Confidence In British Jury System

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“The jury system is often described as “the jewel in the Crown” or “the corner-stone” of the British criminal justice system. It is a hallowed institution which, because of its ancient origin and involvement of 12 randomly selected lay people in the criminal process, commands much public confidence.” – Lord Justice Auld (1999) Review of the Criminal courts of England and Wales, Chapter 5, paragraph 1

Is such confidence in the jury system justified?

Trial by jury is the idea that 12 ordinary randomly selected people are chosen through a process called voire dire and are asked to be the arbiter of facts in a criminal trial. Under the Juries Act of 1974, in order to be eligible for jury service, one must be a) between the ages of 18-70, b) registered on the electoral roll, c) lived in the United Kingdom for the last 5 years, d) not been disqualified according to parts I & II of s.1. This essay will seek to argue that although several merits have been attributed to the institution in that it prevents the application of unpopular laws and allows for the facilitation of deliberate democracy, in recent times the role that juries play have cast a shadow on its true original function. My argument will focus on four main aspects; namely public participation and how this affects the nature of perverse verdicts, and the concept of the model jury in which it is so highly regarded upon, and the issues regarding impropriety which run counter to it. I will be using a range of cases and evidence to illustrate and highlight the most serious questions that the future of trial by jury poses. Essentially, how the notion of confidence is in jeopardy and shows no real sign of improving.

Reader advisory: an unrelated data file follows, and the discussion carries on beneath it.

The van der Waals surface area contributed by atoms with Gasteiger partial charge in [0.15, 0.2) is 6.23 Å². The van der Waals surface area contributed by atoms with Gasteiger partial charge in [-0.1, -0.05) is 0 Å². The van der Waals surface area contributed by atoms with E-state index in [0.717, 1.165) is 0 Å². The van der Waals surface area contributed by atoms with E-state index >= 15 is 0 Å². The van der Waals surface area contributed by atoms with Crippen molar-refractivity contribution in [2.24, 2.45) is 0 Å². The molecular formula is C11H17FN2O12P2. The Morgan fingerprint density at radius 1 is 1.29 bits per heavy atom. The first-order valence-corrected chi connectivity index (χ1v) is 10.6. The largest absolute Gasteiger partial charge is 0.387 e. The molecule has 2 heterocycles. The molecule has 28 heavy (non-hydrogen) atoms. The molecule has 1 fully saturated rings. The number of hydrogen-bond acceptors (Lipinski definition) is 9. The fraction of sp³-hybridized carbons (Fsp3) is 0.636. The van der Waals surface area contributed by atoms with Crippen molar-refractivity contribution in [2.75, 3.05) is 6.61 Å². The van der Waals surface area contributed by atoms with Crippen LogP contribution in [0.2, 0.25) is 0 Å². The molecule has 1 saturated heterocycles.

Participation v Perverse Verdicts

In essence, trial by jury in England and Wales effectively encourages public participation and deliberative democracy. Lord Denning describes the process of jury service as giving ‘ordinary folk their finest lesson in citizenship.’ (Elliot & Quinn: 2008, 251) This can certainly be the case. Twelve ordinary lay persons that belong to various walks in life, drawn into the trial procedure, without any formal training and are asked to be the arbiters of the facts of the case, can provide a fresh innovative and legitimate approach. Their relative diversity of experience and their knowledge of common people, combined with their means of thought and conduct can outweigh a judge or a bench of judges. They help to assist and decide upon the rights of their fellow-citizens, and therefore their verdict paves the way forward towards the justification of those rights. Clearly, such participation offers the public insight into the mechanics of the judicial system; it successfully enhances a solid sense and sobriety of judgement and encourages serious responsibility in matters of important affairs. With participation comes the ability to judge according to conscience. This is due to the fact they can ultimately decide whether a person is guilty or not,

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